Thursday, March 10, 2011

Look for the bones of a room

There is nothing more boring in decor than an overly matched room!  I work in a home decor retail setting part time  and this gives me a good sense of what the "general public" is interested in or believes about home decor.  I've noticed two constant trends.  First is the belief that everything must match perfectly, and the other based on the first, is the practice of making  design decisions 12 inches from your eyes.  Both will lead you astray and create very boring rooms. The thing that really makes a difference never gets talked about.


This room could definitely be described as overly matched, but does it work ? What makes a room with such a limited palette work or not work? 

 One of the most valuable things I learned as an artist that applies to decorating decisions is the "10 foot rule ".  If you can't read a painting when standing ten feet from it, it isn't successful. The culprit is always a weak value range (not enough lights and darks) that causes everything to merge together no matter how bright or startling the colours. Squinting is another quick way to get the same information.

 The same goes for decorating. You need value changes (a range of lighter to darker colours) in a room to help create interest and variety to encourage "visual travel". Most people have no difficulty seeing colour ranges but they are not so adept thinking about the values of these colour ranges.

  If you want to know if you have a room that is visually interesting take a photo and do a black and white photocopy or change the image to black and white on your photo editor.  You'll soon see if your eyes will travel the room or stay in one spot. I believe that even in rooms where the intent is to create visual harmony, you need value changes.  Lets take a look at some successful and unsuccessful rooms.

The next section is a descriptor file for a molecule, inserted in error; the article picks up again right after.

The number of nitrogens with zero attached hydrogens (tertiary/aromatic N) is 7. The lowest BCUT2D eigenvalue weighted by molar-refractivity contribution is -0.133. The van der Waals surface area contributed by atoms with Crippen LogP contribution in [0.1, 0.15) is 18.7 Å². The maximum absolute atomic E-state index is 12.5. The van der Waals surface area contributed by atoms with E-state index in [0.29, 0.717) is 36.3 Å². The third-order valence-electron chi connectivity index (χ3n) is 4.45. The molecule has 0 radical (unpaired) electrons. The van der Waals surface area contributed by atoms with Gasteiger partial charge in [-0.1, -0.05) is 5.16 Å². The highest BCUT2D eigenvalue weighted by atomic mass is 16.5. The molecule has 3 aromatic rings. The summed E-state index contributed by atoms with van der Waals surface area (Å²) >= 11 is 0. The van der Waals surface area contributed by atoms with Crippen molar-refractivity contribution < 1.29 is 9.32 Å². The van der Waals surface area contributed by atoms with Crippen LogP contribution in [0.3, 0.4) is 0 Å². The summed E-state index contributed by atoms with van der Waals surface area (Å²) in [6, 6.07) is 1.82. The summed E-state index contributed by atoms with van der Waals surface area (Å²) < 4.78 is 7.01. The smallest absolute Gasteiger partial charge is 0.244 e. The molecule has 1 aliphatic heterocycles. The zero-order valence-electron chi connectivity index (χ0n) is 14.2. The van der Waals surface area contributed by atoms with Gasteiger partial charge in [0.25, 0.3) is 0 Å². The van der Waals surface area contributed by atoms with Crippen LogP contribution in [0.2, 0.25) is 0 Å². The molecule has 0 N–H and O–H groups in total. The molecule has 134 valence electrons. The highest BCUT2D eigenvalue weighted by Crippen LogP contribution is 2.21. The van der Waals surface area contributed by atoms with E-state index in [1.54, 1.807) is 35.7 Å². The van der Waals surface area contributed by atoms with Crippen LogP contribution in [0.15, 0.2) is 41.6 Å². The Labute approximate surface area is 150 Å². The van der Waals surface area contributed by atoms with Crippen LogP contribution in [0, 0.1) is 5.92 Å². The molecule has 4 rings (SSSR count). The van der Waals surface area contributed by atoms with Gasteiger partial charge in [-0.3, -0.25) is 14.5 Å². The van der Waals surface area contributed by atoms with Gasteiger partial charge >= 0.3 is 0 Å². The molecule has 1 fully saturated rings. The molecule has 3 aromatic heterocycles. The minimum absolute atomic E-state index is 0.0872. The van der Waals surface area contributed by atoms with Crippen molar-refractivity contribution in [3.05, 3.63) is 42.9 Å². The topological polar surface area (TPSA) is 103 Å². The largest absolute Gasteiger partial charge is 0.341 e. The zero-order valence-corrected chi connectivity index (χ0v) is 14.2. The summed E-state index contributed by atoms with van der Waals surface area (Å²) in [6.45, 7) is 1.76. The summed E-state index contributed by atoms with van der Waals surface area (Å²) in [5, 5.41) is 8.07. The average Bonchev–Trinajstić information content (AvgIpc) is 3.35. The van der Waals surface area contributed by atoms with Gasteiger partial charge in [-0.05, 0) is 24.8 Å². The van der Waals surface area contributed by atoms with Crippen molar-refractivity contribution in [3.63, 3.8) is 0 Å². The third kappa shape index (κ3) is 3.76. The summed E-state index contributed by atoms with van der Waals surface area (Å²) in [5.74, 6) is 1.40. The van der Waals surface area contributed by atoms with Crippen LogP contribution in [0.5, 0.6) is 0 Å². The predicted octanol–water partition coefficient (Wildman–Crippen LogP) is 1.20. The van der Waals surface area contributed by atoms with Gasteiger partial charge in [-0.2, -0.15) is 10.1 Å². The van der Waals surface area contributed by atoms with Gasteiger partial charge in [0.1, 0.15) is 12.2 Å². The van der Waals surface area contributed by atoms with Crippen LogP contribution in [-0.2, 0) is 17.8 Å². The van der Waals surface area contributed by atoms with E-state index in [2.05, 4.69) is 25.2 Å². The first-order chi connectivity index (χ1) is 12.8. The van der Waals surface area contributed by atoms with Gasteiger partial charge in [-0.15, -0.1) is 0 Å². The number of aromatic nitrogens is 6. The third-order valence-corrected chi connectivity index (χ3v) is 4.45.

I choose to live in visually quiet environments because they are relaxing.  They are also the most difficult to make interesting.   Even though everything about the room above is soft, the black and white photo shows there are a range of values in the room that move your eye around.  The darks are limited but they are there in accessories mostly. The amount of white contrasts with the darks (legs, accessories on tables and don't forget the shadowing that occurs in every room.)  A light, airy and visually interesting room. My score:  quietly successful .

Lovely use of colour with soft whites, lots of variety in textures and shapes but... something is missing for me. The darkest values are in the ottoman legs.  My eyes stick there. The area in front of the window needs some anchoring darker tones to make the furniture stand out from the window. The most obvious change would be the "disappearing lamp- perhaps a new shade is in order.  Having a different pillow in the chair (the sofa pillows) or having a slightly darker value table beside the chair or doing both would move this room up several notches in interest.  Will you look at your furniture legs in a new way now?

Let check out one of my rooms...   I automatically process a room for a range of values, but I've never looked at one of my own rooms in black and white. Ready? 

Not so bad.....

There's a good range of lights, mediums and darks spread around the room. I added a darker pillow near the fireplace because I found the chair blending into the fireplace just a little too much.   I am looking for a new lamp for the spot where the twigs are in the opposite corner. I'm thinking a light shade rather than dark.  Notice how my floor has lights and darks in it too as does the roman shade which my husband loves to jam up into the window frame as much as possible.

Here's a different view with the area rug bought solely for the purpose of making the table stand out from the floor.Like much of the furniture in my home, this table is hand crafted by my husband.  I have visions of a different table but  sentiment wins every time.

Let's go back to the lovely pink and white room and check out the value ranges. Is the room successful?  You can be the judge.

1 comment:

  1. The look of bone of rooms is shown on the post here. Havea look at it


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